• My Background

    The 2015-20165 academic year at Paisley Magnet school will be my thirteenth year teaching in Winston-Salem Forsyth County schools and the tenth year teaching in the International Baccalaureate Middle Years Programme (MYP) at Paisley IB Magnet School. To our knowledge, Paisley's full, five-year continuum, is one the few public school implementations of the MYP in the U.S. Most such implementations are featured at private schools. The Programme features a rigorous curriculum and elevated teacher expectations for students. IBO teachers maintain high academic and personal expectations for themselves as well. The faculty has created an honor code that governs student academic life.

    My academic and professional background include a bachelor's degree in English from the University of Wisconsin-Madison and Master of Arts in Journalism from the University of Missouri-Columbia. I have previously taught at vocational-technical/college/university, high school and middle school levels. My corporate experience includes eighteen years with R. J. Reynolds Tobacco Co., (RJR) now Reynolds American. While employed by Reynolds, I traveled nationally and internationally as a photojournalist. I came to the Kernersville Middle School via  the North Carolina "Lateral Entry" program in 2002 and passed my Praxis that fall. I was "HOUSED" into high school level pedagogy at Paisley my second year in IB.
    My return to the eighth grade English at Kernersville Middle School in 2002 was a return to education that began with the a two-year tour with the United States Peace Corps in the Federal Republic of Cameroon from 1966 to 1968. I was the "English Master" (department chair) at St. Bedes College, N'kom, Bekom, in West Cameroon, the English-speaking state in the Federal Republic of Cameroon. East Cameroon is French speaking. Most students arrived on campus speaking at least four languages: their native dialect, pidgin English, French and English. We began teaching Latin the second year I taught at St. Bede's. I was stunned to see how quickly the students began speaking Latin in public. Neither of the teachers assigned to Latin were able to speak with a similar facility. The students, in their fifth year, sat for General Certificate of Education exam prepared in London, England. I am proud to say that this first St. Bedes' GCE class earned a 50% pass rate in English, tied with the best and oldest secondary school in West Cameroon, Sasse. 
    In 1966, St. Bede's was a private middle/high school that featured an age range not unlike Paisley's continuum. St. Bede's, called a college in the British fashion, is located in the grasslands of northern West Cameroon. The campus, only three-years-old when I arrived, is located on a hill-side spur jutting into a pre-Columbian volcanic valley. The view is spectacular.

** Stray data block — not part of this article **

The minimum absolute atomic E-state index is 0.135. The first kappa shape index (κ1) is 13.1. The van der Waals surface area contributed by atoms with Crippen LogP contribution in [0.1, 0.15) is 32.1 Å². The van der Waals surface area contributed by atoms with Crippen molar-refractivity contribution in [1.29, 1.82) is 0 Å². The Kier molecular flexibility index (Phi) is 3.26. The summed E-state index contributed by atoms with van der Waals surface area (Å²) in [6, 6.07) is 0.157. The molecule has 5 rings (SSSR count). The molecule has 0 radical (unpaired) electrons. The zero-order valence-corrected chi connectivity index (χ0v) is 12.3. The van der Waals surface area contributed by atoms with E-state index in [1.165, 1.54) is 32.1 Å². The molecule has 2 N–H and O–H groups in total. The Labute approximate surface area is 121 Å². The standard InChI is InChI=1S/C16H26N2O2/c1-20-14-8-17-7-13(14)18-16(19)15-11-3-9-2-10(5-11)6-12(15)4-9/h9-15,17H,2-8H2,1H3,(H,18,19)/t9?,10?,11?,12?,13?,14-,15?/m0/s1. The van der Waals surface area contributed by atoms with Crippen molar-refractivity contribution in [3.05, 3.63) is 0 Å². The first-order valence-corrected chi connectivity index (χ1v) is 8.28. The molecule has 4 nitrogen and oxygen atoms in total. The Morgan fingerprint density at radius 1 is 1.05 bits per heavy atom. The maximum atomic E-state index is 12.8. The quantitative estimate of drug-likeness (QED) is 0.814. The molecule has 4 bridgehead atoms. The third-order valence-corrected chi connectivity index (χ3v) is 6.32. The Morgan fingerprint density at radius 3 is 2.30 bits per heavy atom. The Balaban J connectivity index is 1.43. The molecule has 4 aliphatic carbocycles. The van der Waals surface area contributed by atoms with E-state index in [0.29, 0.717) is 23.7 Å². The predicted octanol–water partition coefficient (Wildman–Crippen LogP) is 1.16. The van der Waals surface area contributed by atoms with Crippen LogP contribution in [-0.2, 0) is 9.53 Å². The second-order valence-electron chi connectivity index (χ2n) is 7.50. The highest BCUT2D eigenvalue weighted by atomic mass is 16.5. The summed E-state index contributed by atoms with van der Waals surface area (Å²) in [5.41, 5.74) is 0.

West Cameroon, the eastern-most point of West Africa, had been the former crown colony of Nigeria's  British Southern Cameroons. Citizens of the Southern Cameroons voted to leave Nigeria and join French East Cameroon at the time of independence. When I taught at St. Bedes, the school was run by Roman Catholic mission priests, the Merryhill Fathers. Today, while still Roman Catholic, St. Bedes is operated by Cameroonian staff and faculty. In 1966, students came from the entire country; during my second year, refugees from the Biafran war in Nigeria arrived on campus. The two years I lived in Cameroon provided a life-altering experience.

    The valleys of the Bekom people, amongst whom I was stationed, are inhabited by subsistence agricultural society whose members placed a high priority on education. Thus my advanced degrees made me one of the most respected citizens of that community. My value was measured in a currency other than money. This experience was unique. In subsequent years, I realized that I never lost the desire to teach.

    Because of my Peace Corps and RJR travel history, I bring the outside world into my classroom. Internationalism and multiculturalism are in keeping with International Baccalaureate educational philosophy. It is also a goal of units of study to introduce students to professionals working in fields that are pertinent to the topic. Paisley students seem to hunger for such contact and profit from it.

    I love learning and am an avid reader. I live for summer when I can catch up on the book selections that I have stock-piled during the regular academic year. However, I must admit that I have a book "working" at all times. The only question is how much time I can give to work when there are papers to be graded.

    My wife, Sylvia, and I moved to Winston-Salem in 1976. We raised our four children here (they were educated in WSFCS schools), but now we are "empty-nesters" excepting the our Maltese-poodle mix, Doozie, with whom we share our home. Oh yes, I maintain a troop Japanese koi in a back yard pond.